I like to be a very down-to-earth Christian marriage blogger.
This week I’m taking a bit of a step back, since my daughter is getting married on Saturday! I’m going to be posting some round-ups of some of the best marriage advice I’ve published.
But as I was looking for posts I wanted to share, I came across this reflection that I wrote after my big “Every Man’s Battle” week that I wrote in June. I actually sent this reflection out to my weekly newsletter subscribers back then (if you’re not on my email list, you miss a lot of behind the scenes stuff, coupons, extra freebies, monthly videos, and more!) I thought it was important, and summed up well some of the things I’ve been thinking on the blog this year, so I thought I’d share it with you more widely!
A reflection written June 30, 2017, after writing the “Every Man’s Battle” series:
- Do All Men Lust?
- Why the “Every Man’s Battle” idea backfires
- 12 ways to help Christian men defeat lust
- How to talk about men’s sexual needs in a healthy way
- Why “do not be a stumbling block” is a horrible modesty message
Last week something strange happened. I spent a week writing almost 15,000 words on how the conservative Christian church has shamed women by talking about “every man’s battle” with lust as being primarily women’s fault, and, to my surprise, 95% of my female readers said a collective, “Well, DUH!” Even the vast majority of the men commenting agreed with me.
I thought I’d get a lot of pushback. And while I got some, the outpouring of support was overwhelming. It was instead a huge, collective “Finally, someone said it!”
In other words, I said something which was totally obvious to almost everyone sitting in the pews in churches in North America today–and yet that message is not heard in books, or by pastors from the pulpit, or by big name speakers.
I think it’s kind of like what happened last year when Gary Thomas, who is a pastor with the Southern Baptist Church (full disclosure, he’s also a friend) published his awesome article Enough is Enough, talking about how the Christian church needs to come to terms with the fact that in preaching the evils of divorce, it has also made it so horribly difficult to help women in truly abusive marriages. We need to stop talking only about saving marriages and start also talking about saving the people in those marriages.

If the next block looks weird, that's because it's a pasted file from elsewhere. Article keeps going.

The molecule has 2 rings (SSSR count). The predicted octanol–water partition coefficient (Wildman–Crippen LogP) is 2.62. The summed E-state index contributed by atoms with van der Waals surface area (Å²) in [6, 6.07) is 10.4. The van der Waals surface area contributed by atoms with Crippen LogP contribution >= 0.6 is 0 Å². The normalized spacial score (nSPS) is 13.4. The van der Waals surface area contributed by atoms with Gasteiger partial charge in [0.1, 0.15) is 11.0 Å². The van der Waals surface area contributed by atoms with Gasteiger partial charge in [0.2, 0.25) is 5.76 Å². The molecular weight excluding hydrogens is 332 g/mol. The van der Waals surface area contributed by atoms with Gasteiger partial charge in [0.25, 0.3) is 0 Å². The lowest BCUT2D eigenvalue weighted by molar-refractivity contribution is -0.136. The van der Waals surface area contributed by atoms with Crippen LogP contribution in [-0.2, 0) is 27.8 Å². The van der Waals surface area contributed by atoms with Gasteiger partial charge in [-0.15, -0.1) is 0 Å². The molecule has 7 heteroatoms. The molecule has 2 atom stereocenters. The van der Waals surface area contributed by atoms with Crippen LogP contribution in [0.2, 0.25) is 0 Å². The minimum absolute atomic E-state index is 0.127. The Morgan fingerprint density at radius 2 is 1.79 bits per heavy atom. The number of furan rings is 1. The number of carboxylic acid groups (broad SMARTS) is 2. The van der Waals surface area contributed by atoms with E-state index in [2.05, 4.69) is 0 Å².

It was not a radical idea. I’ve been saying the same thing for years; so has Leslie Vernick and countless other writers. But this time a well-known Baptist minister said it. And that’s what was so surprising. Someone broke with the mold.
And there IS a mold. If you’re going to get well-known in the Christian world, you have to get books published. Then you have to get on radio shows, but radio shows steer clear of controversy, so you have to say something relatively innocuous. Then you also have to get other authors to like you, so you can’t critique anyone.
I don’t like that very much.
I admit that I used to steer clear of certain topics, because I desperately wanted to grow this blog and grow my speaking ministry, and I didn’t want to lose readers.
But lately I’ve been finding that some things just need to be said, even if it means criticizing some pretty big things in the evangelical world–like my post Top 10 Signs You’re Respecting Your Husband Too Much (again, that post went huge and was largely appreciated); and my Every Man’s Battle post last week. These things are important. They’re almost “emperor’s new clothes” level important. Everyone’s thinking, “the typical take on this is really strange”, but no one’s saying it out loud. So you think you’re alone believing it’s somehow off, and you’re not.
Unfortunately, once you start trying to build an audience in the Christian world, it’s tempting to self-censor because you don’t want to tick off people that you need to sell your books. And so people stop saying things that are blatantly obvious because it may anger some people. But then the Christian world becomes rather bland and safe, and very few pastors and authors deal with the real messiness when the pat answers don’t always work.